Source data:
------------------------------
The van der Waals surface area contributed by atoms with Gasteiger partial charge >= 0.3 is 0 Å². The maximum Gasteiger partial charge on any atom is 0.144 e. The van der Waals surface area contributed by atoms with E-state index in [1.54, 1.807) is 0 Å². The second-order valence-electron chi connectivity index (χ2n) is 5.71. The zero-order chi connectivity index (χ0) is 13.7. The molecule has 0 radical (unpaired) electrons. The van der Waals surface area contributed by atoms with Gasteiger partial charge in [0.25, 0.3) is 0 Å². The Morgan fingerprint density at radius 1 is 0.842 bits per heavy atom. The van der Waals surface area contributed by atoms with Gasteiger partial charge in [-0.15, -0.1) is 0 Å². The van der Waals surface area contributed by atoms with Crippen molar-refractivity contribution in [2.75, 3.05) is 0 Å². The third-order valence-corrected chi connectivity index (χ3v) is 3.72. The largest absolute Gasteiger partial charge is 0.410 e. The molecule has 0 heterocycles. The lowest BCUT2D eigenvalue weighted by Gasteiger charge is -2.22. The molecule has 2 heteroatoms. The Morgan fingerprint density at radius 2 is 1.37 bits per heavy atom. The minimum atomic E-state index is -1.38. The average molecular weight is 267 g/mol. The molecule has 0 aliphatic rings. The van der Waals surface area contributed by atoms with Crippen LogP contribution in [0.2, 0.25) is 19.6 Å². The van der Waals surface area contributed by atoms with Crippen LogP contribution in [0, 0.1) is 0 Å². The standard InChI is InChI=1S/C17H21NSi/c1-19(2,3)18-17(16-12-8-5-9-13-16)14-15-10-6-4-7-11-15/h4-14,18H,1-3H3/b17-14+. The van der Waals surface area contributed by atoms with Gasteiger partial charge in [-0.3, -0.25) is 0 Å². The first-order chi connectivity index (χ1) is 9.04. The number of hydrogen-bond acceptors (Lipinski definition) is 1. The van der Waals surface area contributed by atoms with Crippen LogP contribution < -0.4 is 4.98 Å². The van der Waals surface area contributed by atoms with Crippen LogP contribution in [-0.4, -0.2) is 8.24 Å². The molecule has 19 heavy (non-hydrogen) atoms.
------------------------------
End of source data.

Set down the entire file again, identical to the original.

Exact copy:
The van der Waals surface area contributed by atoms with Gasteiger partial charge >= 0.3 is 0 Å². The maximum Gasteiger partial charge on any atom is 0.144 e. The van der Waals surface area contributed by atoms with E-state index in [1.54, 1.807) is 0 Å². The second-order valence-electron chi connectivity index (χ2n) is 5.71. The zero-order chi connectivity index (χ0) is 13.7. The molecule has 0 radical (unpaired) electrons. The van der Waals surface area contributed by atoms with Gasteiger partial charge in [0.25, 0.3) is 0 Å². The Morgan fingerprint density at radius 1 is 0.842 bits per heavy atom. The van der Waals surface area contributed by atoms with Gasteiger partial charge in [-0.15, -0.1) is 0 Å². The van der Waals surface area contributed by atoms with Crippen molar-refractivity contribution in [2.75, 3.05) is 0 Å². The third-order valence-corrected chi connectivity index (χ3v) is 3.72. The largest absolute Gasteiger partial charge is 0.410 e. The molecule has 0 heterocycles. The lowest BCUT2D eigenvalue weighted by Gasteiger charge is -2.22. The molecule has 2 heteroatoms. The Morgan fingerprint density at radius 2 is 1.37 bits per heavy atom. The minimum atomic E-state index is -1.38. The average molecular weight is 267 g/mol. The molecule has 0 aliphatic rings. The van der Waals surface area contributed by atoms with Crippen LogP contribution in [0.2, 0.25) is 19.6 Å². The van der Waals surface area contributed by atoms with Crippen LogP contribution in [0, 0.1) is 0 Å². The standard InChI is InChI=1S/C17H21NSi/c1-19(2,3)18-17(16-12-8-5-9-13-16)14-15-10-6-4-7-11-15/h4-14,18H,1-3H3/b17-14+. The van der Waals surface area contributed by atoms with Gasteiger partial charge in [-0.3, -0.25) is 0 Å². The first-order chi connectivity index (χ1) is 9.04. The number of hydrogen-bond acceptors (Lipinski definition) is 1. The van der Waals surface area contributed by atoms with Crippen LogP contribution < -0.4 is 4.98 Å². The van der Waals surface area contributed by atoms with Crippen LogP contribution in [-0.4, -0.2) is 8.24 Å². The molecule has 19 heavy (non-hydrogen) atoms.